Miriam, sandwich? The man waves one. You want?
She doesn’t. Miriam expects him to see that she is busy, and doesn’t want. She is talking to my wife. My wife is looking out the window. I know the look on her face, having to be polite.
We are polite on holiday. We don’t take drugs, on holiday. It’s like we want time out from our bad habits, but the reason is that we don’t risk bringing drugs with us on cross-border trains – only in our heads, a last glorious ingestion in the station toilets. We also don’t risk buying drugs on holiday. Our experience of this has led to a crushing disappointment in our fellow men, loss of money, and, once, loss of blood (mine). I’m not a fighter, and in any case we are too old to squabble with strangers over the price or the alleged purity, or lack of it, of various powders. So we are more polite to strangers, but more edgy if they overstep the boundaries.
It’s us and them in the minibus. As it was early in the morning, and we were bleary-eyed, that wasn’t apparent when we boarded. It was only on the road that they revealed themselves as a group, and, as collateral, us as outsiders.
Gradually, they shout merrily at one another. It is a small minibus. They extract sandwiches from Tupperware, examine them, and pass them around. It is a confined space. We are hungover. The sandwiches contain salami with a discernible garlic content. There is coleslaw. I know because, in the act of being passed, some of it, reverting to liquid in the heat, drops on my bare knee. I examine it. My instinct is mean, to wipe it on the nearest garment belonging to one of the group, but instead I use the underside of the seat.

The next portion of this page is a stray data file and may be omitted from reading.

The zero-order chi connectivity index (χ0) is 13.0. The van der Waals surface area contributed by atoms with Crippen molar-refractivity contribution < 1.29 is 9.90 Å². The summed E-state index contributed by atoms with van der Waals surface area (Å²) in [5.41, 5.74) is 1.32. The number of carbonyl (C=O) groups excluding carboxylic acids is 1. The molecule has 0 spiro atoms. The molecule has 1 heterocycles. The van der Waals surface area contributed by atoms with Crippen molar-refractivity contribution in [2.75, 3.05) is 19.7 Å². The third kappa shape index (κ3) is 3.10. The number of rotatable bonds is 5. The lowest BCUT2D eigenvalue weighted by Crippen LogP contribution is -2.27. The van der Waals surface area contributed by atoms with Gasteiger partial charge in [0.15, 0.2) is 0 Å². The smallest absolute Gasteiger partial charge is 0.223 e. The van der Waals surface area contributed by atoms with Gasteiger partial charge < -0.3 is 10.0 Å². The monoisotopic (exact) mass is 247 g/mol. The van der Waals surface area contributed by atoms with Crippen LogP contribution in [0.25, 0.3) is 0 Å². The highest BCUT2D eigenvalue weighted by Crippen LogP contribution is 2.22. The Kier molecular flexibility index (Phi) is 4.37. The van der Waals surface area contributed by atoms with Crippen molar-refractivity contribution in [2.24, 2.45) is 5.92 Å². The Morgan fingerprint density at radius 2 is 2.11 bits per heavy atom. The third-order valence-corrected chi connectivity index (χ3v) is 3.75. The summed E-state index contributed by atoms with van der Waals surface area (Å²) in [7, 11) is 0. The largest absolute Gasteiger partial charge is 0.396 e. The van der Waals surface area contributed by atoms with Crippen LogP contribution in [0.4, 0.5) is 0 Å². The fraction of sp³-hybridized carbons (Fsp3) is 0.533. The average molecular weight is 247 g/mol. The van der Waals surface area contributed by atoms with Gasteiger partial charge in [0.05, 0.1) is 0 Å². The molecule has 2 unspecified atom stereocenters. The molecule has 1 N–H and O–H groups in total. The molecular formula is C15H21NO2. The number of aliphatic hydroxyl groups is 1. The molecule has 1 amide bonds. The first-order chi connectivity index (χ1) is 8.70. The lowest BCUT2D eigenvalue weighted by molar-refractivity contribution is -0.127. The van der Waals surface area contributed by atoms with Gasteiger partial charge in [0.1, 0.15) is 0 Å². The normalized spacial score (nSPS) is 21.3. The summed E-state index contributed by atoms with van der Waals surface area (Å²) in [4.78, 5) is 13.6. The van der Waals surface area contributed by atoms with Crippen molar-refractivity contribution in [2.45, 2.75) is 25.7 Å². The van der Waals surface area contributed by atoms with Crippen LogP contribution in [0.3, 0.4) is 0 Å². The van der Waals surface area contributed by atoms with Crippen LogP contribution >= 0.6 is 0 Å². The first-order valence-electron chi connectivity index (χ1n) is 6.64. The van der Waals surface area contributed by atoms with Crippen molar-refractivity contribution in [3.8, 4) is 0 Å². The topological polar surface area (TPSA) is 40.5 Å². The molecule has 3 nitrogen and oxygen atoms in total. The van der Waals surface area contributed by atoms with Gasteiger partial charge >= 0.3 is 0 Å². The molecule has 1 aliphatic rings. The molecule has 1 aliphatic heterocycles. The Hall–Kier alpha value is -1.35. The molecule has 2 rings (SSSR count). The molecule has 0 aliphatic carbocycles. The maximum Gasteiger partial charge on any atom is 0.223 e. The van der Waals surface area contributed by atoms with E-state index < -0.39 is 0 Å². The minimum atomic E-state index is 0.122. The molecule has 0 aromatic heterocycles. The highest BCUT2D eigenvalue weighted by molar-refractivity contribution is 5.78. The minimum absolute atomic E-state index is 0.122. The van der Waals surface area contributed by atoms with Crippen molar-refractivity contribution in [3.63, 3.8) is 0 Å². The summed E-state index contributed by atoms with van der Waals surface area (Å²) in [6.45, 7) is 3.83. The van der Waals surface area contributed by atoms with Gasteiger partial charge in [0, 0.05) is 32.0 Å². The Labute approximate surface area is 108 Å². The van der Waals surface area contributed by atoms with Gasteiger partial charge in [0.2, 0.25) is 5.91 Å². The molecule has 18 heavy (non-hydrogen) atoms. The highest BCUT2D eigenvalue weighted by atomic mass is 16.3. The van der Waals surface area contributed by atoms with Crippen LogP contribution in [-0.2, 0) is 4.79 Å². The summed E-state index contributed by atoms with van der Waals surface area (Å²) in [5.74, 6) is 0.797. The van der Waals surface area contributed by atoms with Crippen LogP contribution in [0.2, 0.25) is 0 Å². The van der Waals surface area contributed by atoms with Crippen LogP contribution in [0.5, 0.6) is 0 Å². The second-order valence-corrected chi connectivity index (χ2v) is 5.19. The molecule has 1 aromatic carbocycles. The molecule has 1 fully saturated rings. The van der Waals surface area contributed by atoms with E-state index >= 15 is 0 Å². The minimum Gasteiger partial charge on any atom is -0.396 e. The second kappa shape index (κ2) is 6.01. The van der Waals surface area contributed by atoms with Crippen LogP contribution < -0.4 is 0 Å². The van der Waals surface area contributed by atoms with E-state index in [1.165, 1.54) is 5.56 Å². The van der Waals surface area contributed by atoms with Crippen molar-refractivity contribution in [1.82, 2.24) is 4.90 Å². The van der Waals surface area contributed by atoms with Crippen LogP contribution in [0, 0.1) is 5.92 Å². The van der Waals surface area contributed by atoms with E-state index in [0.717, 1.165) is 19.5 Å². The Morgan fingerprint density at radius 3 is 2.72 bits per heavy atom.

Miriam talks to my wife about where we are going on our sightseeing mission. She finally refuses the sandwich, which stops the man we suppose is her husband from offering it. Instead, he says, well don’t ask me later for one, and adds endless variations of this warning.
Miriam’s older relatives, and those of the whole group, and those of my wife, went to where we are going, some of them leaving it, luckily, to tell the world about it. This leaves me as the only true outsider. The minibus driver delivers us to Auschwitz, the museum on the site of the notorious Nazi death camp. In the snack bar there, Miriam buys a Snickers, with me behind her in the line, dehydrated and in search of fizzy water. I say to her, you should have had the sandwich, and she snorts and nods and grimaces and says, yah – who knew, right? She rejoins the group, my wife holding on to my sleeve to make sure we let them get far enough away to be out of earshot, to be miserable on our own terms, and in silence.
Nick Sweeney’s stories are scattered around the web and in print. Laikonik Express, his novel about friendship, Poland, and getting the train for the hell of it, is out with UK independent publisher Unthank Books. His 20K-word ‘novelette’ The Exploding Elephant was published by Bards and Sages in 2016. He is a freelance writer and musician, and lives on the English coast
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